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Olivia Opara challenges new alcohol action plan that reduces women to little more than reproduction vessels
News broke in June that the World Health Organization (WHO) had released a statement regarding alcohol consumption amongst women. However, what brought an onslaught of outcry and disgust across social media was the suggestion that, “Women of childbearing age should be ‘prevented’ from drinking alcohol.”
I was emotionally triggered when I saw this headline. As a young woman who has had her body policed from a very young age by family, friends and strangers, coupled with reproductive health issues, the WHO’s ‘Global alcohol action plan 2022-2030’ felt like a direct attack.
It’s important to understand that this was not aimed at just older women. For younger women, who are still grappling with their identities, health and womanhood, this plan will only add to our confusion.
As pointed out by some on social media, the plan seemed to be mainly focused on women and the effects it can have on pregnancy. Clare Murphy, Chief Executive of British Pregnancy Advisory Service (BPAS) commented on this in a BPAS press release:
“It is extremely disturbing to see the World Health Organization risk hard-won women’s rights by attempting to control their bodies and choices in this way. By treating all women – for 40 years of their lives – as little more than vessels, the WHO reduces women to little more than their reproductive capabilities.
Currently, there is no consensus regarding whether low to mid-level alcohol consumption during pregnancy is harmful, so to extend this messaging back into the ‘pre-pregnant’ period, regardless of individual pregnancy intention, is completely absurd.
The narrative that women need to be stopped from posing a risk to foetuses – even those which do not exist – is used around the world to surveil and criminalise women making decisions during pregnancy.”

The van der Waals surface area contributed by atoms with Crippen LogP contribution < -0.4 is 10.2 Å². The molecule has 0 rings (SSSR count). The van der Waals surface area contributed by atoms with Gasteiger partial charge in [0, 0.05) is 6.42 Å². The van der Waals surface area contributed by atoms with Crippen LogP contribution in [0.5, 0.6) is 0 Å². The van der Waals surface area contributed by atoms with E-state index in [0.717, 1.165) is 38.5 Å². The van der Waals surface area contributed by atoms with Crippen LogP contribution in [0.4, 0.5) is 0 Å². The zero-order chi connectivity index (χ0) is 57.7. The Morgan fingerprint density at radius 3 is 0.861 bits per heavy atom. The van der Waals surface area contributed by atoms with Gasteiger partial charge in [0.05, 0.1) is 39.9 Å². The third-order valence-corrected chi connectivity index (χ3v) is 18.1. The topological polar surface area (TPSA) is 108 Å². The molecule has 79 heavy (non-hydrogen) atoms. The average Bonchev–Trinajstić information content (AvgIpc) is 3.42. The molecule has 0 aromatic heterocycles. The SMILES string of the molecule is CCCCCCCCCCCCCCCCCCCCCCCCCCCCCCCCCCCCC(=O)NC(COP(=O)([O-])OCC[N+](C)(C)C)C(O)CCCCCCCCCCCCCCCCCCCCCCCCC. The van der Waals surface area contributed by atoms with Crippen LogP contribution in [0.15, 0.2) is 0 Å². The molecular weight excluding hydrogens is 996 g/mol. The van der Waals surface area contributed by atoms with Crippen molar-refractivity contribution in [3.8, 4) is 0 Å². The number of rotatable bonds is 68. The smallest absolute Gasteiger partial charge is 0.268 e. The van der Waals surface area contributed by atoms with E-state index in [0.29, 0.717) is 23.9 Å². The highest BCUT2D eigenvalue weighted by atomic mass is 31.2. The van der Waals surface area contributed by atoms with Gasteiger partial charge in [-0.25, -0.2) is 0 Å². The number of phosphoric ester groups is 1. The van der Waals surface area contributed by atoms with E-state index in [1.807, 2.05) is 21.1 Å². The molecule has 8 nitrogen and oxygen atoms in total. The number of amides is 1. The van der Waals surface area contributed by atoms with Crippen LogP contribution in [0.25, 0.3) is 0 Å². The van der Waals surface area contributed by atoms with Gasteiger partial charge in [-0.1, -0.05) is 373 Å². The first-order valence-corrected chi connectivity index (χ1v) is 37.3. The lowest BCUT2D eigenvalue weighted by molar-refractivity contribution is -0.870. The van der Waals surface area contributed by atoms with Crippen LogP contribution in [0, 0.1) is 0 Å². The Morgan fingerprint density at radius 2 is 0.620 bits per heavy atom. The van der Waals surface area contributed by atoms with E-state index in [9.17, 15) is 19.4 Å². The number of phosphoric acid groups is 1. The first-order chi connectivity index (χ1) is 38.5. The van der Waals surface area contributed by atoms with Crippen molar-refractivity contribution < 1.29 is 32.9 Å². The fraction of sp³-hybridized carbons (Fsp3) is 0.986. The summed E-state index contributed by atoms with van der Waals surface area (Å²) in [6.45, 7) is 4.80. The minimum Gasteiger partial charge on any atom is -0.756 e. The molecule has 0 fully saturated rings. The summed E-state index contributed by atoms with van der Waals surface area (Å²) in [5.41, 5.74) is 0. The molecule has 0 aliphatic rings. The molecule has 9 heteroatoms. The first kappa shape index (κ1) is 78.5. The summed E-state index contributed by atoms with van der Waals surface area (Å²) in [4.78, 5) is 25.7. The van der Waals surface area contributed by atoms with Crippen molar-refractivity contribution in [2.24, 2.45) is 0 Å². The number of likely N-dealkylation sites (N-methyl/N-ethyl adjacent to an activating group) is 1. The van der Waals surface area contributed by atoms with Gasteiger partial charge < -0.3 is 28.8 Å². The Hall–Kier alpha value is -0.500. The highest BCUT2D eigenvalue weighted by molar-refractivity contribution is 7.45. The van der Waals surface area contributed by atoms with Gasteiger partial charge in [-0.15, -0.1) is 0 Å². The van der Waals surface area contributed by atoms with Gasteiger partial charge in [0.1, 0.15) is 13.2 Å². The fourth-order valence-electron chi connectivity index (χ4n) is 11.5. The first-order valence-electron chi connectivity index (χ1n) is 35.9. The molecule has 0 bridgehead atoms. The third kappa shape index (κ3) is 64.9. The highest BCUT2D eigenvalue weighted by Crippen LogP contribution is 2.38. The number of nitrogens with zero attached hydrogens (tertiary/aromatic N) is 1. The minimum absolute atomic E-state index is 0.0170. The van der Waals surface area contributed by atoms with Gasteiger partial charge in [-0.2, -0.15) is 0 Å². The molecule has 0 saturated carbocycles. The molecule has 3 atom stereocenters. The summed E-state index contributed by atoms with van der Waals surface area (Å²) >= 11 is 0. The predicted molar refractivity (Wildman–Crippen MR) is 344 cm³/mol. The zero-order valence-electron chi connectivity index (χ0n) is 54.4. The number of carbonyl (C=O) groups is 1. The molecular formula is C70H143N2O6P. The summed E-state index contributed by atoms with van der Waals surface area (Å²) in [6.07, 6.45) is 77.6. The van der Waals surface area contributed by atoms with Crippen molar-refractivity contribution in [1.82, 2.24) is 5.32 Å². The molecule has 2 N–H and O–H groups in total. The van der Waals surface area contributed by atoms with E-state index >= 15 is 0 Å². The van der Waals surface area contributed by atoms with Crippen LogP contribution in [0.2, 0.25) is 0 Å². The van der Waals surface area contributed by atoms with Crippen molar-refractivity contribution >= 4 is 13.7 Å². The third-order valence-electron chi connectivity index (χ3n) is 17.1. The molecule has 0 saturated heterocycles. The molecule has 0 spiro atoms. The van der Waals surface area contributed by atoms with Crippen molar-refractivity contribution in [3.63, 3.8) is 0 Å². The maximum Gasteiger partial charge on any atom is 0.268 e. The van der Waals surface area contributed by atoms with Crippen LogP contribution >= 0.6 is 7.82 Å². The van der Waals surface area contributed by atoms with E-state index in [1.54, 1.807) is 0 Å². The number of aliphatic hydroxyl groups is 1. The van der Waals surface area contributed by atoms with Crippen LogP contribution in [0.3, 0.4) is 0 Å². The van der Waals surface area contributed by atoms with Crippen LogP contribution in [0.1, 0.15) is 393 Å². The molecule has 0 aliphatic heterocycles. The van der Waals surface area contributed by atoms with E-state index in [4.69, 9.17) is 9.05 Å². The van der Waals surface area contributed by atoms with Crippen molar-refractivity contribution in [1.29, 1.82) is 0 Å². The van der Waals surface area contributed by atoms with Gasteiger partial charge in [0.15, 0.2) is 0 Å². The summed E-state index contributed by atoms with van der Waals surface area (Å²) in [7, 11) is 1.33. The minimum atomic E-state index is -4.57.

Why is there an air of control over what women can and cannot do? Why do I have a sense of underlying misogyny?
As rightfully pointed out by Murphy and others, the WHO has disregarded the fact that there are women who cannot have children and there are those of us who do not want children.
The justified reaction from women predominantly has led me to dive into the WHO’s draft alcohol action plan.
What did WHO’s action plan draft actually say?
According to a report by Full Fact, a charity that aims to fight ‘misinformation’, WHO told them that the news items about their draft plan weren’t accurate and said that “it does not recommend abstinence for all women of childbearing age.”
In their draft plan, WHO states that “appropriate attention should be given to the prevention of drinking among pregnant women and women of childbearing age.”
Full Fact commented that it was not exactly clear what ‘appropriate attention’ means. However, the WHO told us the draft “does not recommend abstinence of all women who are of an age at which they could become pregnant.”
So, if the abstinence of all women who are of ‘childbearing age’ is not being recommended then I still ask, why is there an emphasis on women? Why is there an air of control over what we can and cannot do? Why do I have a sense of underlying misogyny?
The suggestion that we are just vessels for child reproduction is incredible misogyny
There was an increased backlash against the WHO, as many feel women’s bodies are being policed yet again and we’re being reduced to just our reproductive capacities.
Given the rise of gender-based violence against women and girls across the world, one would think that WHO would be more mindful of how they approach women’s health issues.
I feel that the WHO has washed over the bodily autonomy of women, and the suggestion that we are just vessels for child reproduction is incredible misogyny. What is even more disturbing to me is that they insinuate the policing of girls as well.
Childbearing-age explored by Healthline here is defined as when a girl starts her menses and this can happen from as early as eight. Also see information from the NHS here. According to reports by Office of National Statistics though, “A woman’s childbearing is assumed to start at age 15 years and end at the age of 45 years.”
With everything that young people, especially young women and girls, go through, this draft alcohol action plan feels nothing short of a further act of violence against us.
It reinforces stigma towards women with reproductive and gynaecological issues and is an attack on our autonomy and our sense of self as individuals beyond our sex and potential motherhood.
I believe the WHO should rethink its approach towards tackling alcohol use and take a step back from focusing purely on women. The WHO should take into conscious account that men are very much active players when it comes to reproduction.